But the markets, as ever, are evolving. Since revealing its position paper in the fourth quarter of last year, the influential International Chamber of Commerce (ICC) plans to publish its ICC Sustainable Trade Framework very shortly. This will be the first of many iterations.

The ICC’s work may prove not only important in streamlining green trade and supply chain finance processes, but, in turn, could pave the way for number crunchers to assess accurately any risks hidden within them. Payment risk in trade finance is well understood; greenwashing is not.

Well, if it isn’t cheaper…

A better handle on the latter should lead to cheaper, more competitive pricing of trade and supply chain finance – assuming regulators are willing to reduce capital charges for this type of balance sheet activity. Despite the EU raising this as a possibility a few years back, the lack of infrastructure to assess the risk implications has kept the notion on ice. The world of trade finance spins slowly, but time is not on our side.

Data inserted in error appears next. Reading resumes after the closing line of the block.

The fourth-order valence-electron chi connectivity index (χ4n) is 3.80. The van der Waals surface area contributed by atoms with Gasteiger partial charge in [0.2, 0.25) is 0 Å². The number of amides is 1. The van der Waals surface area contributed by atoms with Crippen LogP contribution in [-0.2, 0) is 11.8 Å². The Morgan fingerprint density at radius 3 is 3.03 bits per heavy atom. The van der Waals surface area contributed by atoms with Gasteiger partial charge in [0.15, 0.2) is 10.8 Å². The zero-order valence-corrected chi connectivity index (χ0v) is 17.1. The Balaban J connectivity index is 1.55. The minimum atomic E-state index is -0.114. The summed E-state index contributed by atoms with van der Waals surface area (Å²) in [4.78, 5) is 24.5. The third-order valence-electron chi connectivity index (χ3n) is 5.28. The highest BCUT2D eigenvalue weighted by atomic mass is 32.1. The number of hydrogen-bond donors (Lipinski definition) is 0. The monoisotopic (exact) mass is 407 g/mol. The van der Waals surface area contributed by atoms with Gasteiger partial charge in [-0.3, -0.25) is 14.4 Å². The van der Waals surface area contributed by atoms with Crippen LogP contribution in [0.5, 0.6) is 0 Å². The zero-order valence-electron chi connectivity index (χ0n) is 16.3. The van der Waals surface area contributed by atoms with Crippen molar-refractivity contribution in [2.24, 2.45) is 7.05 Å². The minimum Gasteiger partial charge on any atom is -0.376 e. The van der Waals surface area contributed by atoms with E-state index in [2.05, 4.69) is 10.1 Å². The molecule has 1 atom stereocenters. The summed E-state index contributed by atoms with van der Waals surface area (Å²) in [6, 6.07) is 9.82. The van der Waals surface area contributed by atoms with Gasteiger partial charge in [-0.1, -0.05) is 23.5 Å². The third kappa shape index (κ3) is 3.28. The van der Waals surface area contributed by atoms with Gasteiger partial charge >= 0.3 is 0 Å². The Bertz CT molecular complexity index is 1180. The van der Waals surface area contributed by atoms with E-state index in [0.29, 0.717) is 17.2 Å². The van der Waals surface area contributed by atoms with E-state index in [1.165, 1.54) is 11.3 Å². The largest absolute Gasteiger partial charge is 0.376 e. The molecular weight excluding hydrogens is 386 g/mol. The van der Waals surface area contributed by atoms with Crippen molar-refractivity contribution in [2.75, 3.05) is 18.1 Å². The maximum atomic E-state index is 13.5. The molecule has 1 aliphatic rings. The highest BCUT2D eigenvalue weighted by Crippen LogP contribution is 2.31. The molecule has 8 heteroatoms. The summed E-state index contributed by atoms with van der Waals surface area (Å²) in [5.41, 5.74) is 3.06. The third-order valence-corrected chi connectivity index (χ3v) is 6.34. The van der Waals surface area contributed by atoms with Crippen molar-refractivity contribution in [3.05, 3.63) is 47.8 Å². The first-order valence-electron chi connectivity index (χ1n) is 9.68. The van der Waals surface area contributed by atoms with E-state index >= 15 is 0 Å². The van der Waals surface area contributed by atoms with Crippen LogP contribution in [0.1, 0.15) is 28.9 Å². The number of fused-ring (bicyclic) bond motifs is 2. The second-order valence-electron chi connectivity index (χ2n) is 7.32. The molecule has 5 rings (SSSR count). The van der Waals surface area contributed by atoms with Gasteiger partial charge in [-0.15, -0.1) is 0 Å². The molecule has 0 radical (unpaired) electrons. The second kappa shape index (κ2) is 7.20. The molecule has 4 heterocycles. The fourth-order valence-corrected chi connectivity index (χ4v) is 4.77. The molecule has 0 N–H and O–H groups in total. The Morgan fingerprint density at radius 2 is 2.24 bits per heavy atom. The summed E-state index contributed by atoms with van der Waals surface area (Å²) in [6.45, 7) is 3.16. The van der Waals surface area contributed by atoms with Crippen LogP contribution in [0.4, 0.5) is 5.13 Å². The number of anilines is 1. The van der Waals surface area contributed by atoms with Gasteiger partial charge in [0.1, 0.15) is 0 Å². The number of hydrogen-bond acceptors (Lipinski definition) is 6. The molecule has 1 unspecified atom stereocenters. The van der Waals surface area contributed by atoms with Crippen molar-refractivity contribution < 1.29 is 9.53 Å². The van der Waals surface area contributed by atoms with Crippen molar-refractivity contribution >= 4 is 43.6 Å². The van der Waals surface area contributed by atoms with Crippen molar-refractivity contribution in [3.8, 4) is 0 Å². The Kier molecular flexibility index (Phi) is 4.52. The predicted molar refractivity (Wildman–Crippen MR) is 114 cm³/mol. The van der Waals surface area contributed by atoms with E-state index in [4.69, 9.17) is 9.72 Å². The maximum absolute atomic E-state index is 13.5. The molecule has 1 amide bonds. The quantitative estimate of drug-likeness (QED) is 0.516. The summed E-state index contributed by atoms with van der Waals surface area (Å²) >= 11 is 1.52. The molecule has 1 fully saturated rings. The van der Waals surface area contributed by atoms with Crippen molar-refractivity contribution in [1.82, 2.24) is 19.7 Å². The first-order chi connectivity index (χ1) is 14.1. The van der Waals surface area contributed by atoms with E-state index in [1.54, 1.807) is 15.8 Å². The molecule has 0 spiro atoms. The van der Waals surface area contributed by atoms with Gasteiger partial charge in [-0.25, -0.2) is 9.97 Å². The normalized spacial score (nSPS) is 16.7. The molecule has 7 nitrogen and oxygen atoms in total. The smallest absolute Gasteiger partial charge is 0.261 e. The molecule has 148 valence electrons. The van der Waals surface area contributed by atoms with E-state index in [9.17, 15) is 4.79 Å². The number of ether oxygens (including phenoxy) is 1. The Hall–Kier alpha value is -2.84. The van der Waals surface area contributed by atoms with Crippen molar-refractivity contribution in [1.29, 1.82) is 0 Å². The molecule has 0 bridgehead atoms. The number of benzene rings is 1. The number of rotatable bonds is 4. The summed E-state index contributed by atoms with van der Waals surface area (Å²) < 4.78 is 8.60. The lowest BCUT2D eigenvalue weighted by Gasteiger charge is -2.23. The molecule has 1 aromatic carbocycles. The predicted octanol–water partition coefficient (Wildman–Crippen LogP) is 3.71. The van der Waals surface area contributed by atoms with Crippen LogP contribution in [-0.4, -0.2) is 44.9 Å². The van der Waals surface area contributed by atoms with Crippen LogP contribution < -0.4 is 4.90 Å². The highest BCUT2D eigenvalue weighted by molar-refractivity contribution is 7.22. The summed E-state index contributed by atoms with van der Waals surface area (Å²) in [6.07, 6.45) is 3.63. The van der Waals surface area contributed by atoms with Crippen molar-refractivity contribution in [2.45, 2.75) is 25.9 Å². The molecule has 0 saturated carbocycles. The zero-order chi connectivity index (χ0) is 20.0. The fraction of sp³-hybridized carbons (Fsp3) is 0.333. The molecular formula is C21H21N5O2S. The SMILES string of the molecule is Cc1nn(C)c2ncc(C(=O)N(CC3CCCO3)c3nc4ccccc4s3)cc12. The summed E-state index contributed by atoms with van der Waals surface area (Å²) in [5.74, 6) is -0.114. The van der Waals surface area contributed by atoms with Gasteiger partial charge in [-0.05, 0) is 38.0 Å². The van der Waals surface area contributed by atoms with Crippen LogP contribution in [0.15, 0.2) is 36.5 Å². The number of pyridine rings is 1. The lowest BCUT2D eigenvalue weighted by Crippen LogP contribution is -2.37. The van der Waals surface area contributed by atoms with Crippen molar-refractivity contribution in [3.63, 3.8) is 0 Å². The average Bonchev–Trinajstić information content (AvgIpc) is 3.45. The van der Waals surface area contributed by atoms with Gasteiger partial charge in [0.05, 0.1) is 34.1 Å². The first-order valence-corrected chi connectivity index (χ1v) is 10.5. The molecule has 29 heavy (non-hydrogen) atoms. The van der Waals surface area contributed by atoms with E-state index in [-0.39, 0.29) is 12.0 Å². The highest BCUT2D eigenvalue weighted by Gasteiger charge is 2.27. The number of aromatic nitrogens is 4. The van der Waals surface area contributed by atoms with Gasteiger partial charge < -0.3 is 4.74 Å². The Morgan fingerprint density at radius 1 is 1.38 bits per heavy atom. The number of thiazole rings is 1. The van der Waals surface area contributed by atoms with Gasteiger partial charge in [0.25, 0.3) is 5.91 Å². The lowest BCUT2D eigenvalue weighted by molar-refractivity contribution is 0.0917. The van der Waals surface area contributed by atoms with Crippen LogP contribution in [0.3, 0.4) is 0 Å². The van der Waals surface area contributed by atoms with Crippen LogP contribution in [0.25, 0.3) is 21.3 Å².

For now, incentivising companies to adopt green trade facilities comes down partly to liquidity – it’s easier to get your hands on funding as banks increasingly redirect capital to sustainable activities – and partly to public relations and branding as cynical as the latter may be.

In trade finance, scale is everything – without it you don’t have a viable business. If we are really committed to moving to a more sustainable world, we must ensure that the infrastructure is there to support this dusty, bookish yet vital corner of the banking world.

Finance innovation is our friend. For now.